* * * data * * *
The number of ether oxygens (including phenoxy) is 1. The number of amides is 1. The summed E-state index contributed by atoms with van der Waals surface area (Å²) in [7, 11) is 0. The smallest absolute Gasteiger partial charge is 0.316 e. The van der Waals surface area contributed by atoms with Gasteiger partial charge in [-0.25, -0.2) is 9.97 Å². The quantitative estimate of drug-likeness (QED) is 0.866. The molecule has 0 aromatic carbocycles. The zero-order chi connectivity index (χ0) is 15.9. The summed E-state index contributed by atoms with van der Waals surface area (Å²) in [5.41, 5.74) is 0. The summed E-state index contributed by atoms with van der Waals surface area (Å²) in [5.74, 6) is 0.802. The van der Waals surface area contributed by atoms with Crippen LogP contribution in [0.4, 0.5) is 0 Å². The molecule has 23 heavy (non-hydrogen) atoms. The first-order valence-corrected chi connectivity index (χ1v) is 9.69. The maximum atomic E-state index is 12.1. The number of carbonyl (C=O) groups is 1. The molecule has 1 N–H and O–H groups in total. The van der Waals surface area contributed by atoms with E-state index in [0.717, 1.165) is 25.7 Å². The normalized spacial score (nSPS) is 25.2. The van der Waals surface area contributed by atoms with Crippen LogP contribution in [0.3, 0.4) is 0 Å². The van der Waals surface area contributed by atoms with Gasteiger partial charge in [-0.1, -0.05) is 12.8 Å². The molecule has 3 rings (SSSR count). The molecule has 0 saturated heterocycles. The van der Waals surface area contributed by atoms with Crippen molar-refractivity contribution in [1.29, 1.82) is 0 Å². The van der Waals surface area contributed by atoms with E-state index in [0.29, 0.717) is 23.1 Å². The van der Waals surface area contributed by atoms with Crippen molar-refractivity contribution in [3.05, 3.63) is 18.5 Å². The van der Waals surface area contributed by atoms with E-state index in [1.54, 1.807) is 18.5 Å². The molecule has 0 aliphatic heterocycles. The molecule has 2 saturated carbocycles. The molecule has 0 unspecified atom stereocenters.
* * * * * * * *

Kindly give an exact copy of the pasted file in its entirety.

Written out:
The number of ether oxygens (including phenoxy) is 1. The number of amides is 1. The summed E-state index contributed by atoms with van der Waals surface area (Å²) in [7, 11) is 0. The smallest absolute Gasteiger partial charge is 0.316 e. The van der Waals surface area contributed by atoms with Gasteiger partial charge in [-0.25, -0.2) is 9.97 Å². The quantitative estimate of drug-likeness (QED) is 0.866. The molecule has 0 aromatic carbocycles. The zero-order chi connectivity index (χ0) is 15.9. The summed E-state index contributed by atoms with van der Waals surface area (Å²) in [5.41, 5.74) is 0. The summed E-state index contributed by atoms with van der Waals surface area (Å²) in [5.74, 6) is 0.802. The van der Waals surface area contributed by atoms with Crippen LogP contribution in [0.4, 0.5) is 0 Å². The molecule has 23 heavy (non-hydrogen) atoms. The first-order valence-corrected chi connectivity index (χ1v) is 9.69. The maximum atomic E-state index is 12.1. The number of carbonyl (C=O) groups is 1. The molecule has 1 N–H and O–H groups in total. The van der Waals surface area contributed by atoms with E-state index in [0.717, 1.165) is 25.7 Å². The normalized spacial score (nSPS) is 25.2. The van der Waals surface area contributed by atoms with Crippen LogP contribution in [0.3, 0.4) is 0 Å². The van der Waals surface area contributed by atoms with Gasteiger partial charge in [-0.1, -0.05) is 12.8 Å². The molecule has 3 rings (SSSR count). The molecule has 0 saturated heterocycles. The van der Waals surface area contributed by atoms with Crippen molar-refractivity contribution in [1.29, 1.82) is 0 Å². The van der Waals surface area contributed by atoms with E-state index in [0.29, 0.717) is 23.1 Å². The van der Waals surface area contributed by atoms with Crippen molar-refractivity contribution in [3.05, 3.63) is 18.5 Å². The van der Waals surface area contributed by atoms with E-state index in [1.54, 1.807) is 18.5 Å². The molecule has 0 aliphatic heterocycles. The molecule has 2 saturated carbocycles. The molecule has 0 unspecified atom stereocenters.